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  • The Birth of the Poetess from the Spirit of the Avant-Garde:Else Lasker-Schüler's Die Nächte Tino von Bagdads
  • Vivian Liska (bio)

Else Lasker-Schüler's Die Nächte Tino von Bagdads (The nights of Tino from Baghdad) is an iridescent work, combining prose and poetry, the sublime and the grotesque, and the autobiographical and the fantastic. Critics have often regarded it as an immature early work. One of the first doctoral theses on the poetess remarked that one could indeed "write a commentary on the Nächte as on Faust," but that "such a commentary would be unnecessary for literary studies" (Goldstein 12).1 What is considered "necessary" changes with the times, however, and already implies an interpretation: whereas the postwar period "needed" the restorative eternalizing of the poetess as a conciliatory figure of redemption, the seventies demanded the debunking of this mystification, and the eighties required a reading of her works as an example of feminist writing. Currently, as context-oriented cultural studies presents a challenge to the close study of literary texts, it is timely to see her work as a display of innovative poetics in which the power of literature unfolds its critical and creative potential. In this perspective, the Nächte, in which a self-reflexive writing style meets a performative autopoiesis, proves to be an early manifestation of the avant-garde that is as subversive of aesthetic conventions as it is self-critical of the avant-garde's own revolutionary confidence. The work [End Page 556] combines formal traits of experimental writing with characteristic themes of the literary avant-garde, most prominently, the role of the artist at the threshold between the old and the new world. Conspicuous in this convergence is Lasker-Schüler's ambivalent relationship to the "will to pathos" (see Zweig), so widespread in expressionism—the most German of all avant-garde movements. She complements her ambivalence on the level of content with a simultaneous poetic self-empowerment and rejection of claims to sovereignty, hierarchy, and mastery.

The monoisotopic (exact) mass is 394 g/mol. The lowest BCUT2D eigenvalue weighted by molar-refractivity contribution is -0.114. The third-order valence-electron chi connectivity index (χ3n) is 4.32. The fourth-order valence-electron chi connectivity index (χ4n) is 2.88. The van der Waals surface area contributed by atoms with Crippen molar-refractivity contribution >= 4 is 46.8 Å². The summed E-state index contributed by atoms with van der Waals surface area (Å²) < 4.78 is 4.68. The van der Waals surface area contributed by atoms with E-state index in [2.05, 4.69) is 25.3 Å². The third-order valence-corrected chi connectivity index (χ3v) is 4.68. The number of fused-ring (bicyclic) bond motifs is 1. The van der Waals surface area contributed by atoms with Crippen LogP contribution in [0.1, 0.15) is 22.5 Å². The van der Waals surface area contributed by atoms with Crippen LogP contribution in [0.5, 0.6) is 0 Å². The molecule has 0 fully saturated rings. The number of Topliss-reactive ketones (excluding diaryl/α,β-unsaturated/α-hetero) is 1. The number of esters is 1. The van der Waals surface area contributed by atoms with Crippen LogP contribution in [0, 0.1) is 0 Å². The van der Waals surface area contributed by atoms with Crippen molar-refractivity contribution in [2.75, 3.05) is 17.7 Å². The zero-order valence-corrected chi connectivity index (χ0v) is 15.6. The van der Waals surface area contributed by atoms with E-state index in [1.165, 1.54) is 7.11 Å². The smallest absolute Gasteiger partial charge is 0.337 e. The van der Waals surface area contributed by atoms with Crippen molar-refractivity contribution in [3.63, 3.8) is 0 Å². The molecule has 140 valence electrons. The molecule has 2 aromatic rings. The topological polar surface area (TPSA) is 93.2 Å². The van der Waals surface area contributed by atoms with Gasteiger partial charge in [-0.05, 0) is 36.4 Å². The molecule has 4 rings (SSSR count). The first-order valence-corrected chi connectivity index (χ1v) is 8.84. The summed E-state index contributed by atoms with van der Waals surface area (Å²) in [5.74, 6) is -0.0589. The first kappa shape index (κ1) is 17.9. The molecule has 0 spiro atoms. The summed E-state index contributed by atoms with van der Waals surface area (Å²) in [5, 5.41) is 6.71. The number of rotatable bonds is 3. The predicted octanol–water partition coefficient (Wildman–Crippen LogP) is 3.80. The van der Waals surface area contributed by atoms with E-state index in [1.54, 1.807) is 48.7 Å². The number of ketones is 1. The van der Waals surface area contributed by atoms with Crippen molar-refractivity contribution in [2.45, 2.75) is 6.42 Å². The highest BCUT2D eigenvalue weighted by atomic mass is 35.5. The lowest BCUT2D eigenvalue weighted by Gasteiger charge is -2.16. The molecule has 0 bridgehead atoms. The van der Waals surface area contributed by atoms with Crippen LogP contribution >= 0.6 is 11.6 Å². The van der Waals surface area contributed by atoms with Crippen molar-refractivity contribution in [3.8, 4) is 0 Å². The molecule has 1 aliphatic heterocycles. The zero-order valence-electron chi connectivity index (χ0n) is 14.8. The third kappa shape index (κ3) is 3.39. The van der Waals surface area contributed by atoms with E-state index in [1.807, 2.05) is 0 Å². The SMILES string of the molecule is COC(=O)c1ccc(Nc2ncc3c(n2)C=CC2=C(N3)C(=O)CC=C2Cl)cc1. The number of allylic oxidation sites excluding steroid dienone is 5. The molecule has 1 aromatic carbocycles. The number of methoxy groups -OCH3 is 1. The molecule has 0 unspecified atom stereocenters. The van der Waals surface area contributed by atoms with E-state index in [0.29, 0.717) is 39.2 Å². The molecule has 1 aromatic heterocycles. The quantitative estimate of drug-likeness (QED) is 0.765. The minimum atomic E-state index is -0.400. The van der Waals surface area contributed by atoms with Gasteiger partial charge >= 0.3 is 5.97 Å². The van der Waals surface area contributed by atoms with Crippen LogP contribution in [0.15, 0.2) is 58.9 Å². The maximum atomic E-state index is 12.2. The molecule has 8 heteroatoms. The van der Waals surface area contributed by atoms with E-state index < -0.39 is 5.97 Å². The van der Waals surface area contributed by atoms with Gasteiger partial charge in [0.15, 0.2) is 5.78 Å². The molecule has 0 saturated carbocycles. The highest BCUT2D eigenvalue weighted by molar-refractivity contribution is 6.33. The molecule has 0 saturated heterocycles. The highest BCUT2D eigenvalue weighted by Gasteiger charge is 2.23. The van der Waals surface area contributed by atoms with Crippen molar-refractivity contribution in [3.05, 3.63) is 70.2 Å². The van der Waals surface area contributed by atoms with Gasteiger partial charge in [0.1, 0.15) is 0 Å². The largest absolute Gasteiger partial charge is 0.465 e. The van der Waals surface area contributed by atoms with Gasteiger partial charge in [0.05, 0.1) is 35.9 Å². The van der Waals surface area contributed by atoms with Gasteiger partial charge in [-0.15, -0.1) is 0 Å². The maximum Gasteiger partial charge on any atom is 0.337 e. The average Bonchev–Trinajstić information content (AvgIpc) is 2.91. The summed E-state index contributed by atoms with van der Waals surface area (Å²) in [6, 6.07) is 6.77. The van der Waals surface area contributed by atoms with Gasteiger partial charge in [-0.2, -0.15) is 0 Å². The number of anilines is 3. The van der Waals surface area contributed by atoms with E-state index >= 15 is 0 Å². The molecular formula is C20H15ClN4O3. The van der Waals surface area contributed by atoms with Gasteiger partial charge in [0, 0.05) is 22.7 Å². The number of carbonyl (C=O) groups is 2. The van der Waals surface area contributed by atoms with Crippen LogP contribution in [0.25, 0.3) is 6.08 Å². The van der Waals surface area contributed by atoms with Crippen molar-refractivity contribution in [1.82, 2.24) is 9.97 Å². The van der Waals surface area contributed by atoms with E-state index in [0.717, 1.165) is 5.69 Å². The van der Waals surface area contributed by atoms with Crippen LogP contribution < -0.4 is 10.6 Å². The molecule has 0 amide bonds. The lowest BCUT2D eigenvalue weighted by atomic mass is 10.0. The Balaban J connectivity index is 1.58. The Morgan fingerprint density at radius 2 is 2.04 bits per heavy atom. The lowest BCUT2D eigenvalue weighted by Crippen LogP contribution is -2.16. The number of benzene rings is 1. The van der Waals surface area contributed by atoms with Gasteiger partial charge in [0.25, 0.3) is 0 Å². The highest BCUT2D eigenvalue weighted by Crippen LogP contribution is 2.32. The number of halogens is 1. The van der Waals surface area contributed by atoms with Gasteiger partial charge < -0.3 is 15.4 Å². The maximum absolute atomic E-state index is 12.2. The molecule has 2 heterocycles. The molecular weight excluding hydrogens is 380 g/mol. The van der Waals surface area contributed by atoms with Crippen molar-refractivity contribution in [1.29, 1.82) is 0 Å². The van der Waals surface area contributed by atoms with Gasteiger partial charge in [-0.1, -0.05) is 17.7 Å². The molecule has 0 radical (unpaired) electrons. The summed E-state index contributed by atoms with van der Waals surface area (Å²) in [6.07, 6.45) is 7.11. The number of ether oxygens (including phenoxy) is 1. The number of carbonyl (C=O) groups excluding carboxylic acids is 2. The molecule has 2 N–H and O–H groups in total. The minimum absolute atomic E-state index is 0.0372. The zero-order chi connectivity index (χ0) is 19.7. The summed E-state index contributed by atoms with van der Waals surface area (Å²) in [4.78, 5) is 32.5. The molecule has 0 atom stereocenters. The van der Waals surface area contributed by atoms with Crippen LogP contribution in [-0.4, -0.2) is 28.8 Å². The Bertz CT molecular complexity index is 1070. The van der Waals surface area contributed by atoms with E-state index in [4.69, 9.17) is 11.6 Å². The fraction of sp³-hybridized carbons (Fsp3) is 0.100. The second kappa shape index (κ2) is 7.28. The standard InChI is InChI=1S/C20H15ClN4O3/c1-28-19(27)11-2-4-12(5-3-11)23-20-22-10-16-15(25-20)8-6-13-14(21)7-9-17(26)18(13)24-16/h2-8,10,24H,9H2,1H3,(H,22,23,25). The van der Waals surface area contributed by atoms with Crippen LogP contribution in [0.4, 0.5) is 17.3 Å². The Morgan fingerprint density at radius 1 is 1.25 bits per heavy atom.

Lasker-Schüler's Nächte is directed against a repressive patriarchal world, which it opposes through an anarchic and destructive act of writing. The book can be read, in this sense, as the performance of her own birth as a poetess: the persona of Tino conveys Lasker-Schüler's own vocation to this apocalyptic act of writing, which the Nächte simultaneously enacts and reflects. The Nächte thus carries out the tabula-rasa gesture of the avant-garde without, however, filling the newly created empty space with heroic evocations of a new power. Instead, the Nächte offers the radical idea of the "new human being" ("Neuen Menschen"), whose dangers it reveals and repels. Die Nächte Tino von Bagdads can thus be seen as an experimental artistic program and a rebellious self-project on the part of the poetess, who leaves the restrictive house of the pater familias and, as a mischievous poeta vates, declares war on the bourgeois order.

A claim to the sublime undoubtedly inheres in the poetess's self-presentation as a chosen figure of redemption whose own awakening is destined to bring cosmic renewal to completion. Aspects of the mischievous and the grotesque, however, subvert the attendant arrogance of this "grandiose attempt" at messianic self-invocation and the "aristocratism of wholeness and strength" (Bänsch 212). They manifest themselves in the playful, at times self-ironic poetic consciousness of this mission and in the unorthodox adaptation of archaic forces to effect the renewal of a declining culture. On the level of content, they extend from explicit self-presentations as the Other of the established cultural order to the suspension of the demarcation between the private and the cosmic, the sacred and the profane, reality and fiction, up to resistance and mutiny against the preeminence of the paternal world and its heirs. This rebellion finds its formal expression in the simultaneity of the "high" and "low" that juxtaposes and comingles a lyrical-hymnal and a grotesque poetic voice or suggestive elliptical gestures that point both to the "occult" (Bänsch 213), a mysterious unsayable, and to poetic quackery. Other such expressions...


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pp. 556-574
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